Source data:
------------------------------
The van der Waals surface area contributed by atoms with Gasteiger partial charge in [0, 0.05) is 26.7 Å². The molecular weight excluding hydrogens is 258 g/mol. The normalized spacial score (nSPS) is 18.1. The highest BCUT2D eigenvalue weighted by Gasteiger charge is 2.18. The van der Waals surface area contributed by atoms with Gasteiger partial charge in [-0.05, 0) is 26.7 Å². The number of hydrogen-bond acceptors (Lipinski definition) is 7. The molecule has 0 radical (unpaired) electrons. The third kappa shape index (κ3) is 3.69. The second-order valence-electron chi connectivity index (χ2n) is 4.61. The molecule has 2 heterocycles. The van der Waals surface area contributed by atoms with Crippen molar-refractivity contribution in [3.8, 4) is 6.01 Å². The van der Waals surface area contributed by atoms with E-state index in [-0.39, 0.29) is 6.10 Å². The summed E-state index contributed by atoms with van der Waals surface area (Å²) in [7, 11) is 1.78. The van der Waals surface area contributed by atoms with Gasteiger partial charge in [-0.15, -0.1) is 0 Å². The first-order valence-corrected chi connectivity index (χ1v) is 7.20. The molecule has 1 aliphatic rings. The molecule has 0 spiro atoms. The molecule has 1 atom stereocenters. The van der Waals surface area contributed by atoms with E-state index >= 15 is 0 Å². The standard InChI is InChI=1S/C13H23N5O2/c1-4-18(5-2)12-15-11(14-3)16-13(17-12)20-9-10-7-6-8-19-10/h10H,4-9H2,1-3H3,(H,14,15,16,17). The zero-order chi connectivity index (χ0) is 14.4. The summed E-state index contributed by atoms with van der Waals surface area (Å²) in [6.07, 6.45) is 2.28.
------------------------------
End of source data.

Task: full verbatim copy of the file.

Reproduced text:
The van der Waals surface area contributed by atoms with Gasteiger partial charge in [0, 0.05) is 26.7 Å². The molecular weight excluding hydrogens is 258 g/mol. The normalized spacial score (nSPS) is 18.1. The highest BCUT2D eigenvalue weighted by Gasteiger charge is 2.18. The van der Waals surface area contributed by atoms with Gasteiger partial charge in [-0.05, 0) is 26.7 Å². The number of hydrogen-bond acceptors (Lipinski definition) is 7. The molecule has 0 radical (unpaired) electrons. The third kappa shape index (κ3) is 3.69. The second-order valence-electron chi connectivity index (χ2n) is 4.61. The molecule has 2 heterocycles. The van der Waals surface area contributed by atoms with Crippen molar-refractivity contribution in [3.8, 4) is 6.01 Å². The van der Waals surface area contributed by atoms with E-state index in [-0.39, 0.29) is 6.10 Å². The summed E-state index contributed by atoms with van der Waals surface area (Å²) in [7, 11) is 1.78. The van der Waals surface area contributed by atoms with Gasteiger partial charge in [-0.15, -0.1) is 0 Å². The first-order valence-corrected chi connectivity index (χ1v) is 7.20. The molecule has 1 aliphatic rings. The molecule has 0 spiro atoms. The molecule has 1 atom stereocenters. The van der Waals surface area contributed by atoms with E-state index >= 15 is 0 Å². The standard InChI is InChI=1S/C13H23N5O2/c1-4-18(5-2)12-15-11(14-3)16-13(17-12)20-9-10-7-6-8-19-10/h10H,4-9H2,1-3H3,(H,14,15,16,17). The zero-order chi connectivity index (χ0) is 14.4. The summed E-state index contributed by atoms with van der Waals surface area (Å²) in [6.07, 6.45) is 2.28.